So justifying your return on investment on leads that you send, it's gonna be hard. At least it would be hard for me. So maybe you guys know something that I don't but I would stay away from those. Let's see any others? Mold Removal? Yeah. Foundation Repair. Yeah, that'd be definitely big ticket. local restaurants personally.

Joe Troyer 10:48

During like college, I was like a prep cook or a line cook in restaurants, I don't know, I would run the other way from restaurants personally, their margins are obviously super tiny. I haven't had great experience just personally in restaurants, charging bigger retainers, I sold some lower ticket recurring stuff to restaurants and niches that I would consider similar and they've done okay, um, auto body repairs. So that's an interesting one to bring up.

A point of consideration when you're doing your niche research, is how much of the niche is influenced by like search versus outside factors. So auto body repair is, I believe, a vertical that is very influenced by insurance. Right? So you get in a car wreck? Like, do you talk to your insurance company, a lot of times they're negotiating or telling you where to go in terms of where to get your car fixed.

Okay, not all the time, but it's definitely influenced by insurance. And you can say the same thing about water damage or mold. But most people these days aren't using insurance to find somebody to do mold, like they used to in the in the past. And they used to use public adjusters a lot. And they just call their insurance companies and say, I have a mold or I have a brown spot. But now they know that they need to either use a public adjuster, or they need to call somebody directly like they'll go to Google for it.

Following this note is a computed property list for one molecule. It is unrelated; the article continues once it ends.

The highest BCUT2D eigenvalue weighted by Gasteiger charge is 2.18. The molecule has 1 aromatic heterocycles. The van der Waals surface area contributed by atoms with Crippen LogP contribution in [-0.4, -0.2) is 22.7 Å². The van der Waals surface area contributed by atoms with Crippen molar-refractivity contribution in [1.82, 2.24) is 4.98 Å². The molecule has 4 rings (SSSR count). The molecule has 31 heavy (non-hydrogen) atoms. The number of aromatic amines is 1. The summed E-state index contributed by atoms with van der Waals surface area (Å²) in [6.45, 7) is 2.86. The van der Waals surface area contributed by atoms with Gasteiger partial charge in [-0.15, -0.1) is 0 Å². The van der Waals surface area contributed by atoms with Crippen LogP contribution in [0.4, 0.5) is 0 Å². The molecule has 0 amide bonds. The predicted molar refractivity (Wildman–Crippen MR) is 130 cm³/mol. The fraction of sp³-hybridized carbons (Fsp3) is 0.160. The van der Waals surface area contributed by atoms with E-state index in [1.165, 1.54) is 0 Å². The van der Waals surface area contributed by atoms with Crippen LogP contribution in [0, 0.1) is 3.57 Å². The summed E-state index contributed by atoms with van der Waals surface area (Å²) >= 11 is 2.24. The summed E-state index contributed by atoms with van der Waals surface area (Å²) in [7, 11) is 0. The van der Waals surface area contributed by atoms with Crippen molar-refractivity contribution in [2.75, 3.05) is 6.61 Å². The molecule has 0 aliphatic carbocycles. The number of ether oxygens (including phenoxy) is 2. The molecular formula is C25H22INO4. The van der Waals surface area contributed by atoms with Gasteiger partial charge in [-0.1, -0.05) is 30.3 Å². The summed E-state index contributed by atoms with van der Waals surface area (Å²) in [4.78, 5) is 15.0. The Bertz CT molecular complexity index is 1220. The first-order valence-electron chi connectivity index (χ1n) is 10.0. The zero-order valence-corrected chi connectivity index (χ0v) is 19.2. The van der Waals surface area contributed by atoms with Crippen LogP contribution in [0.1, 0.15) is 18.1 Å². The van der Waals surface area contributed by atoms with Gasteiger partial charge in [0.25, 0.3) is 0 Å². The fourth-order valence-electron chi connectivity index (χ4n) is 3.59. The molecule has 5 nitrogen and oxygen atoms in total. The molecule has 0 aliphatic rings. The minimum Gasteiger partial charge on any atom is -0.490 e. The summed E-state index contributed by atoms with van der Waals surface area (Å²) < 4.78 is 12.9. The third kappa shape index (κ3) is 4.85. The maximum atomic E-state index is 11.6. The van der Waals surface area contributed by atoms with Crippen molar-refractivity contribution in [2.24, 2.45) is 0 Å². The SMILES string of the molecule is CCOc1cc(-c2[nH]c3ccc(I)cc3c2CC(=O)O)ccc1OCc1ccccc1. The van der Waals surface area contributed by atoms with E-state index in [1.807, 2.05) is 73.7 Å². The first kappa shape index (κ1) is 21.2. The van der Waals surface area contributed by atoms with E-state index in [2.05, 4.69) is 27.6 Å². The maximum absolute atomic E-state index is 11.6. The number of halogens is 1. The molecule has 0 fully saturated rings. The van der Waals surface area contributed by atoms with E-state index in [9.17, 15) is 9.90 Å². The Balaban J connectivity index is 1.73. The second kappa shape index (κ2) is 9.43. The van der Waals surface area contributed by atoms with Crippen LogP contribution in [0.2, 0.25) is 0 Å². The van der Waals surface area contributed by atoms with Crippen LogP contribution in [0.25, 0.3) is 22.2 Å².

How much of that comes from insurance and referrals versus people searching in Google and I could be wrong. Fencing I like pole barn builders. I like my only concern with pole barn builders is like, is there a lot of volume like am I going to be able to get them quantity? Definitely the average customer values is up. I would make sure definitely that because there's not going to be a lot of volume that they have a proven system to take cold traffic right again, inserting them into revenue. landscapers could work but again, I would be looking for bigger ticket type of landscapers not like I'll mow your lawn every week just I think that's gonna be a hard one to pencil out and show the return.

Need More Help? Check Out Our Agency Mastermind Vault!
What's Included in the Agency Mastermind:
Scroll to Top